The Long View 2004-05-11: Things You Can't Say

Respectable children's literature circa 1913

Respectable children's literature circa 1913

At the end of this blog post, John reminisces about the "Boy Inventor" literature his father used to enjoy. I happen to have a number of examples lying about my house. They are jam-packed full of useful technical information, and are also completely unacquainted with current standards of safety and propriety. John joking wondered whether there were ever articles like "How to Electrocute Your Own Cat!" I just happen to know this volume contained that article, so I took a picture of it.

Things You Can't Say

I am reluctant to jinx the situation by mentioning this, but has anyone except David Brooks noticed how much the situation on the ground in Iraq has improved since the publication of the Abu Graib pictures? Peace seems to have settled on Falluja, indeed a peace that involves some continuing American presence. Meanwhile, Moqtada al-Sadr's insurrection is starting to look like Wesley Clark's presidential campaign, except that Clark did not actually have Democrats demonstrating against him.

Brooks suggests that the prospect that the US might actually lose has concentrated the minds of responsible Iraqis wonderfully; they are now keen to get a working political system up and running while there are still Coalition forces on the ground. Even the insurgents at Falluja, or some of them at least, seem to have decided that honor has been satisfied. Hostility to the US will hereafter be expressed chiefly by political parties, rather than by militias.

In short, the Jihadis' Spring Offensive has failed. Did the Abu Graib pictures actually facilitate this?

* * *

On Sunday, the Boston Globe had an article entitled Chaos Theory. The subtitle explains:

A terrorist attack on presidential candidates could throw the US into unprecedented political turmoil. So why do so few people want to talk about it?

Actually, I myself broached some questions along these lines on New Year's Day, in the same blog entry in which I so presciently forecast the success of the Dean campaign. I do worry about this, often, but I am reluctant to discuss it, particularly online. Snoopy machines might detect my speculations. This could lead to awkward interviews with the Secret Service, particularly if one of my speculations turned out to be correct. You know what happens when American intelligence catches you.

In any case, the The Globe pointed out the procedural problems that would develop if both candidates were assassinated just before or just after the election. I was relieved to read this:

Both Republican and Democratic party bylaws allow their national committee members to fill vacant nominations for president and vice president. But if there is not time enough for party leaders to pick a replacement before the election, they would have to ask supporters to vote for the dead men and trust them later to pick an acceptable replacement.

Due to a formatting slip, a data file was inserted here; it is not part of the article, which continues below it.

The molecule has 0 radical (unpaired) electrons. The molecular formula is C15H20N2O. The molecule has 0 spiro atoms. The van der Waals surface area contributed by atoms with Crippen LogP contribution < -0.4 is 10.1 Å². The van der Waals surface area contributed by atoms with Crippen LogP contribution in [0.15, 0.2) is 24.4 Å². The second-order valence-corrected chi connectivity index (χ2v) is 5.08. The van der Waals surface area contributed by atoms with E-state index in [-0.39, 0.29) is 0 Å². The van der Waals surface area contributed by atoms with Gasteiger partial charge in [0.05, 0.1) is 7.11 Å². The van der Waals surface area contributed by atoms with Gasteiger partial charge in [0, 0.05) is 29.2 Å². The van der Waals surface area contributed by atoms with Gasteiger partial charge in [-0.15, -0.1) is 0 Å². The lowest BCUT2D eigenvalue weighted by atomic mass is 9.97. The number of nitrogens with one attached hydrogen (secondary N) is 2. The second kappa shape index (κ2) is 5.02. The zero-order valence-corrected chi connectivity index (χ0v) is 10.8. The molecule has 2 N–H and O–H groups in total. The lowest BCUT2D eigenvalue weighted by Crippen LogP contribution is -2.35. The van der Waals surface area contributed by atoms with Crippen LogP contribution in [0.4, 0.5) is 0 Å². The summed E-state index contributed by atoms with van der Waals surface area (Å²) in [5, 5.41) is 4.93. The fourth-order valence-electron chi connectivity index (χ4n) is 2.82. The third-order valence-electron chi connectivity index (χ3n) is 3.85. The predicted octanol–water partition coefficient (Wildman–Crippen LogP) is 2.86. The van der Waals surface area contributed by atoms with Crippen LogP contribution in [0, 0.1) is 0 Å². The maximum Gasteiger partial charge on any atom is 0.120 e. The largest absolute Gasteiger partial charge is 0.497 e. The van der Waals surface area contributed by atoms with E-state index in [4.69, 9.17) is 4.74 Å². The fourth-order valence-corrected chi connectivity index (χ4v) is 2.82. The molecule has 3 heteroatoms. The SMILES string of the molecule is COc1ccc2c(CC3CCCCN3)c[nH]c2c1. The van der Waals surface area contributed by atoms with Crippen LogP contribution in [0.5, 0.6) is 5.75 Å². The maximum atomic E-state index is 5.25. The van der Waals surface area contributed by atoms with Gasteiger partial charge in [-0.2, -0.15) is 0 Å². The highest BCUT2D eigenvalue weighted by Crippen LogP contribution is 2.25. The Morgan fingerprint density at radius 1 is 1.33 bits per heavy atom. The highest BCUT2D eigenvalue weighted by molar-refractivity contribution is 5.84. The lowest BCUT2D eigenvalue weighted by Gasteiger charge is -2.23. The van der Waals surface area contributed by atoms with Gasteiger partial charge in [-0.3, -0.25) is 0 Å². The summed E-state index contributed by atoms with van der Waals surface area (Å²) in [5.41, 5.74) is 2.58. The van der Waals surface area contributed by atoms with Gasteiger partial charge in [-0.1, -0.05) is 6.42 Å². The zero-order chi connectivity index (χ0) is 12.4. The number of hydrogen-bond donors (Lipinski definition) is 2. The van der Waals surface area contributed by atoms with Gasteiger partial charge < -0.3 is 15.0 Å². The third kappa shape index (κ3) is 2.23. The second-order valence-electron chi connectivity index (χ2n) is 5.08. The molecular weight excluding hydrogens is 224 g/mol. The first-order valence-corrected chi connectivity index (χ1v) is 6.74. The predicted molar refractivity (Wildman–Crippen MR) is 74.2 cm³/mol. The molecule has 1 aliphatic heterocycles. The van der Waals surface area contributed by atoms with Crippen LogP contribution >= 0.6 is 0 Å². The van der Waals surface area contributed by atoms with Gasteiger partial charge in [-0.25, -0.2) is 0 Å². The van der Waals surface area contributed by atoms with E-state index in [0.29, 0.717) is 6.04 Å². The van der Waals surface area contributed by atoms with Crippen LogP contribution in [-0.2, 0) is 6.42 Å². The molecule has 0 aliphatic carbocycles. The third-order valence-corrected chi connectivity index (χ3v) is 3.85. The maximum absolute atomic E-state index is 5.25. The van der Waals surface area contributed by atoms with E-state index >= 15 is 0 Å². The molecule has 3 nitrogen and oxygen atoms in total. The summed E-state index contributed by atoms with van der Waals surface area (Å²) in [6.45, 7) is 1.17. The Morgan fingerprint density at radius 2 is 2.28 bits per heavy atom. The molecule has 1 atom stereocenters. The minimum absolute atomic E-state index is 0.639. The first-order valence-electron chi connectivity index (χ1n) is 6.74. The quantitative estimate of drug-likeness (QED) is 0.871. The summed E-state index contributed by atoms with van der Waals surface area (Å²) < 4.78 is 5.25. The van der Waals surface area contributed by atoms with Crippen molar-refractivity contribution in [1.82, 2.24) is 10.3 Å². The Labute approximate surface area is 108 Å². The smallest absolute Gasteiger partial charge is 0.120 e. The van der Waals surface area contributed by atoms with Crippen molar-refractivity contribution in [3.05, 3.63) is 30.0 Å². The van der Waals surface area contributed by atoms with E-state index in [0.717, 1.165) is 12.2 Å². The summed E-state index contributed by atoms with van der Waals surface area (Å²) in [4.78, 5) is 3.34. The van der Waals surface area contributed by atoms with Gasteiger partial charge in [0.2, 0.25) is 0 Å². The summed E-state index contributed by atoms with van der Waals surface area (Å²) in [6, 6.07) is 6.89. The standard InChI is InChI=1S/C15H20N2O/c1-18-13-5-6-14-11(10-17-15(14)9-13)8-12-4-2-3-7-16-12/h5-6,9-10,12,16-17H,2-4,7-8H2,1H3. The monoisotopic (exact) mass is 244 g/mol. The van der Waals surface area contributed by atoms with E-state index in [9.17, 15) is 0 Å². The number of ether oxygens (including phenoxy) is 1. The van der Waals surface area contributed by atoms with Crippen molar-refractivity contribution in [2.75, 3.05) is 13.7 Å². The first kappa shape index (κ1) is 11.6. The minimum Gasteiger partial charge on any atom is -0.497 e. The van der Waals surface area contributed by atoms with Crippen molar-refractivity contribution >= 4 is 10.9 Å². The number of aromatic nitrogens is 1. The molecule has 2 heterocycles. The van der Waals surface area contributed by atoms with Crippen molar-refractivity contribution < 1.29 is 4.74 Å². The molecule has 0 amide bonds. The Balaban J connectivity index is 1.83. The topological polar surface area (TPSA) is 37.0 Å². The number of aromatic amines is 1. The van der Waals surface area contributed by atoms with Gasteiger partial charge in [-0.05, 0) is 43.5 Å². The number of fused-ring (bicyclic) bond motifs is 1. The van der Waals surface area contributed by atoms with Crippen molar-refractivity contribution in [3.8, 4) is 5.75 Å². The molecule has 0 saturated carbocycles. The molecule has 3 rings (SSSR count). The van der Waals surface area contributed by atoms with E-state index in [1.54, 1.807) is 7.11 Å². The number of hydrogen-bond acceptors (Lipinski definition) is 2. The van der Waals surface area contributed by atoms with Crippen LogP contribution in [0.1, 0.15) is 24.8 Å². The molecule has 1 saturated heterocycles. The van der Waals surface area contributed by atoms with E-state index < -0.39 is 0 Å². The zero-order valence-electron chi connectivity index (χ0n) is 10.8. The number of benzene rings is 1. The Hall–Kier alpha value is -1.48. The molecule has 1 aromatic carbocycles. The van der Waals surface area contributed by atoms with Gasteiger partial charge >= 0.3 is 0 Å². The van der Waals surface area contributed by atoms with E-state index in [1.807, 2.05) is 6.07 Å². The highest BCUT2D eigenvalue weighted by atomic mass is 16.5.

This would lead us once again into the mysteries of that 18th-century cuckoo clock, the Electoral College. Some delegates are bound by the law of their states to vote for the party of the candidate they were nominally chosen to represent. Those who are not so bound, however, might not feel obligated to do so if that candidate could not serve. Some of the issues The Globe raises are not actually different from the confusion the Electoral College could occasion even with both candidates in perfect health. This system needs an upgrade.

* * *

I am reading a book about engineering and popular culture, entitled Inventing Modern: Growing up with X-Rays, Skyscrapers, and Tailfins. It's by John Lienhard, a noted professor of fluid mechanics. He introduces yet another perfectly defensible definition of "Modern," this time as the spirit of the first half of the 20th century, when art nouveau turned into art deco, and technological progress meant "higher and faster."

There are all kinds of interesting things in the book, which is packed with cool illustrations from the period. What caught my attention, however, was his discussion of the old "Boy Inventor" literature. My father used to read this kind of stuff; some faded books and manuals were still around the house when I was growing up.

The wonderful thing about this material is that it antedates the age of small-minded tort litigation. Respectable youth publications told their readers how to build substantial rockets, even how to build gliders: readers were encouraged to jump off a cliff.

How far did the editors go, I wonder? Were there ever articles like: "Boys! Build Your Own Gallows!"; or "How to Electrocute Your Cat!" There is, of course, an old Ray Bradbury story called "Boys! Grow Mushrooms in Your Basement," in which the mushrooms were probably evil aliens, but I'm pretty sure he made that up.

Copyright © 2004 by John J. Reilly

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